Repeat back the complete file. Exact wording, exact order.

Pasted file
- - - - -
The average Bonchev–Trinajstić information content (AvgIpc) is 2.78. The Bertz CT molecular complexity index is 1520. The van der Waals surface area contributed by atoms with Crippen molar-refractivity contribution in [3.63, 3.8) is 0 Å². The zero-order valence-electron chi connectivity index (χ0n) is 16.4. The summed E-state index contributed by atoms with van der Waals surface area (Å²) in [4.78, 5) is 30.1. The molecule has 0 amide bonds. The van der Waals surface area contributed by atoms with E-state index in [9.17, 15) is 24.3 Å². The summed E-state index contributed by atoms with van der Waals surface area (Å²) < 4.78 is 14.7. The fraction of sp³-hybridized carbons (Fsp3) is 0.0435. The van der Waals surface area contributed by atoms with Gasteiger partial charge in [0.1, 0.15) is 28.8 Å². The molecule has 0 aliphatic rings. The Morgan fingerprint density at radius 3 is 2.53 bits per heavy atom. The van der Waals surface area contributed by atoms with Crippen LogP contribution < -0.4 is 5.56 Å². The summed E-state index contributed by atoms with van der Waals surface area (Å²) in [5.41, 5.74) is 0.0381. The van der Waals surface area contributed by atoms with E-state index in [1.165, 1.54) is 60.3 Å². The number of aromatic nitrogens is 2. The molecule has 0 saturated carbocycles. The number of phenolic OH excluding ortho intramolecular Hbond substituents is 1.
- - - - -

The average Bonchev–Trinajstić information content (AvgIpc) is 2.78. The Bertz CT molecular complexity index is 1520. The van der Waals surface area contributed by atoms with Crippen molar-refractivity contribution in [3.63, 3.8) is 0 Å². The zero-order valence-electron chi connectivity index (χ0n) is 16.4. The summed E-state index contributed by atoms with van der Waals surface area (Å²) in [4.78, 5) is 30.1. The molecule has 0 amide bonds. The van der Waals surface area contributed by atoms with E-state index in [9.17, 15) is 24.3 Å². The summed E-state index contributed by atoms with van der Waals surface area (Å²) < 4.78 is 14.7. The fraction of sp³-hybridized carbons (Fsp3) is 0.0435. The van der Waals surface area contributed by atoms with Gasteiger partial charge in [0.1, 0.15) is 28.8 Å². The molecule has 0 aliphatic rings. The Morgan fingerprint density at radius 3 is 2.53 bits per heavy atom. The van der Waals surface area contributed by atoms with Crippen LogP contribution < -0.4 is 5.56 Å². The summed E-state index contributed by atoms with van der Waals surface area (Å²) in [5.41, 5.74) is 0.0381. The van der Waals surface area contributed by atoms with E-state index in [1.165, 1.54) is 60.3 Å². The number of aromatic nitrogens is 2. The molecule has 0 saturated carbocycles. The number of phenolic OH excluding ortho intramolecular Hbond substituents is 1.